hey...I am newbie in these section..I also don't know how run these assembly program and in which edit I write these programs...pls help

well you can write them in a text editor.. than have an assembler which will produce object files for you... from there you can load up your code onto a board or by the use of a software simulator.

First download NASM and then GCC. This is a good tutorial on how to compile them. I changed my global variables (or Path) so It will include directories of GCC and NASM so if I want to have the ASM file in another folder, I can still use NASM and GCC. And you can use any other compiler you want. (I just you NASM because it is the only thing I know). And this is all Assumes you use Windows. I can tell you how to set Assembler and GCC up on Ubuntu if you want to.

The first thing you need to know about assembly language is that it is specific both the the type of computer you are using, and to the operating system it is running. Furthermore, each assembler (the programs that convert assembly language programs into object code) has it's own variant syntax, and programs written for one assembler generally won't assemble using a different one.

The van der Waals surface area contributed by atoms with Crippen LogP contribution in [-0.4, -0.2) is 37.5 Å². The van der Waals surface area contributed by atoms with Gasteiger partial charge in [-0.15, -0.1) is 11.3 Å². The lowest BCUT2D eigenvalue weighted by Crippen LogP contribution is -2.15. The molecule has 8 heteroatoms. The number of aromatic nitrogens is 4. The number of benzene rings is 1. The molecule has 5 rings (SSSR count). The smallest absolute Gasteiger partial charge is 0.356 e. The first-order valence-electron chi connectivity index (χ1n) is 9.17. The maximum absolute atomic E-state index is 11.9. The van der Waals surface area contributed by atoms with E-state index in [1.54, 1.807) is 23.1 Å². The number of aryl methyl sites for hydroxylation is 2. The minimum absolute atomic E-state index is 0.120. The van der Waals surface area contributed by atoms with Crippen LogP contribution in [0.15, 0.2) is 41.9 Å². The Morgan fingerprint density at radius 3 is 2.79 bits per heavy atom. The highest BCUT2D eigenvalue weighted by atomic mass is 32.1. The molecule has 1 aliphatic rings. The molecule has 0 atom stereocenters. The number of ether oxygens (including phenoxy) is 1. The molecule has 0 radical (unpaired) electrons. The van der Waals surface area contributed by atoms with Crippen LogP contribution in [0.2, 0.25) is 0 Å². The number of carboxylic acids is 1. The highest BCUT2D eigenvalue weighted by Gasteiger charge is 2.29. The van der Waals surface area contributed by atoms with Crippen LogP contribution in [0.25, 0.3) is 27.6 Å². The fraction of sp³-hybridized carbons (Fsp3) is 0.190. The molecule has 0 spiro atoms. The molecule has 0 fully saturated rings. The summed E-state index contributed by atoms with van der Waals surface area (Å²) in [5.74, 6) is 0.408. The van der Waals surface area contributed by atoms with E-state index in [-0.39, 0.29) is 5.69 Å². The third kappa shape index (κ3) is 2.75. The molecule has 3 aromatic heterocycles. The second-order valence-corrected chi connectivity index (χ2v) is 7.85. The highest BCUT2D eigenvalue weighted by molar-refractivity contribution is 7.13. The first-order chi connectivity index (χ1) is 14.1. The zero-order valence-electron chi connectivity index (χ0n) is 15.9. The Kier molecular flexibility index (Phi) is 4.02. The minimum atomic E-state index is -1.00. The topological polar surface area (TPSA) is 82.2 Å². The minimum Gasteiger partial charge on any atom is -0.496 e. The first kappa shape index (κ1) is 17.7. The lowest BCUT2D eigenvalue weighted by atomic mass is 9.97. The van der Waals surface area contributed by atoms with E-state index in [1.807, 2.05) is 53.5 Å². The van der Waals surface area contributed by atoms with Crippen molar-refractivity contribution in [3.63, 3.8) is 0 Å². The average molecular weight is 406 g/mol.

If you are looking to write programs for Windows systems, and don't know what assembler you have or don't already have an assembler to use, then I would recommend following Sergent's advice. NASM is about the easiest PC assembler available, and several editors such as Notepad++ or SciTE have compatible assembly language modes for it.

If you are looking just to find out what assembly programming is like, and don't mind using a simulator, then you may find that SPIM is an easier solution; it simulates a MIPS processor, which is a type different from the one used by Windows machines, but is much easier to learn with. The simulator provides a good deal of additional support for debugging programs, and shows you exactly what is going on 'under the hood' as the program is running. The MIPS assembly language is vastly simpler than the x86 assembly, as well. The only hitch is, you don't get to see how a program would run on a real system, just on the simulator. Still, you could probably learn MIPS assembly language, then use what you've learned from that to learn x86 assembly for NASM, in less time than it would take to learn x86 assembly by itself.